Can I Sue my Spouse for Injuries That my Child Suffered in an Illinois Car Accident?

Yes. Your spouse can be sued for negligence if your child was injured in a car accident while they were driving.

The important thing to remember here is that the right to recover for injuries sustained in a car accident belongs to the minor child instead of to the spouse. Even if it is awkward, it may be in the best interests of your child and their care to pursue a legal action against the spouse because the money will be there for them when it is necessary to fund medical care.

Illinois law allows one spouse to sue the other for torts committed during the course of the marriage. The Rights of Married Persons Act (750 ILCS 65/1) allows you to sue both for injuries that you have sustained as well as your child. If your child successfully recovers money, it would go into a trust to pay for the costs of their care. Oftentimes, considering that the money would come from an insurance company, this may actually be the prudent course of action to act in the best interests of your child because your spouse will not be paying from their own pocket.

Similarly, you also have the ability to file a lawsuit against other family members for injuries that your child sustained when riding with them. You should always do what is best for your child, even if it may present an awkward or uncomfortable situation. Theoretically, the right to recover belongs to your child and you should think twice before electing not to pursue remedies on their behalf. If you do not file a lawsuit on behalf of your child, the child themselves has two years after they turn 18 to file their own cause of action. (735 ILCS 5/13-211).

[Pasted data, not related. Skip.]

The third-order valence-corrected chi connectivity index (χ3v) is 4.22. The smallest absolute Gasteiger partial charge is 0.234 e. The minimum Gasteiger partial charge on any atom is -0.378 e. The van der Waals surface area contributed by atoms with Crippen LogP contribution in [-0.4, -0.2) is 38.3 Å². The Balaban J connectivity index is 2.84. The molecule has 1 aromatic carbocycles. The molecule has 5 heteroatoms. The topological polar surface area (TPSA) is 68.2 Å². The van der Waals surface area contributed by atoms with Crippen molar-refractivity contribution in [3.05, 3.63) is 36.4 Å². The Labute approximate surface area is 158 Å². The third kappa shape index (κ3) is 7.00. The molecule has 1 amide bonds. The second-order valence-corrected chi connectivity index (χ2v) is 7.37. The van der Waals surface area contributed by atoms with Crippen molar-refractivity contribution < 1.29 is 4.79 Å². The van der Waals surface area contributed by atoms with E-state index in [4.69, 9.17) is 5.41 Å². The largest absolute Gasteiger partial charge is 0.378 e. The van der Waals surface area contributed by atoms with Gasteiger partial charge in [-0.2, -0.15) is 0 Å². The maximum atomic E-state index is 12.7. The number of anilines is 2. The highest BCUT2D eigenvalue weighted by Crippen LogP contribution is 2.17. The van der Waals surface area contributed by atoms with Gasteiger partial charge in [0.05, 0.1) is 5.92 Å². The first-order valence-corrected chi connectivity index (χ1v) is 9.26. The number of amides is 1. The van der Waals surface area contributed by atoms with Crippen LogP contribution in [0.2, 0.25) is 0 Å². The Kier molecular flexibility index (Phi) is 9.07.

Can the Medical Professional who Treated Me Place a Lien on my Chicago Car Accident Settlement?

Subject to certain limitations on amount, a surgeon or other physician can place a lien on your settlement or award to make sure that they are paid for their services.

One of the unpleasant facts about a Chicago car accident settlement is that it takes some time to negotiate the settlement and then for it to be paid to you. This is even more pronounced if your claim goes to trial because the legal process can take several years to play out from start to finish. In the meantime, there may be several different types of professionals who have provided you with services for which you are not yet able to pay. One of these classes is medical professionals and surgeons. They need to know that they too will get paid. As a result, they are able to put a lien on your future settlement to make sure that they will get their money.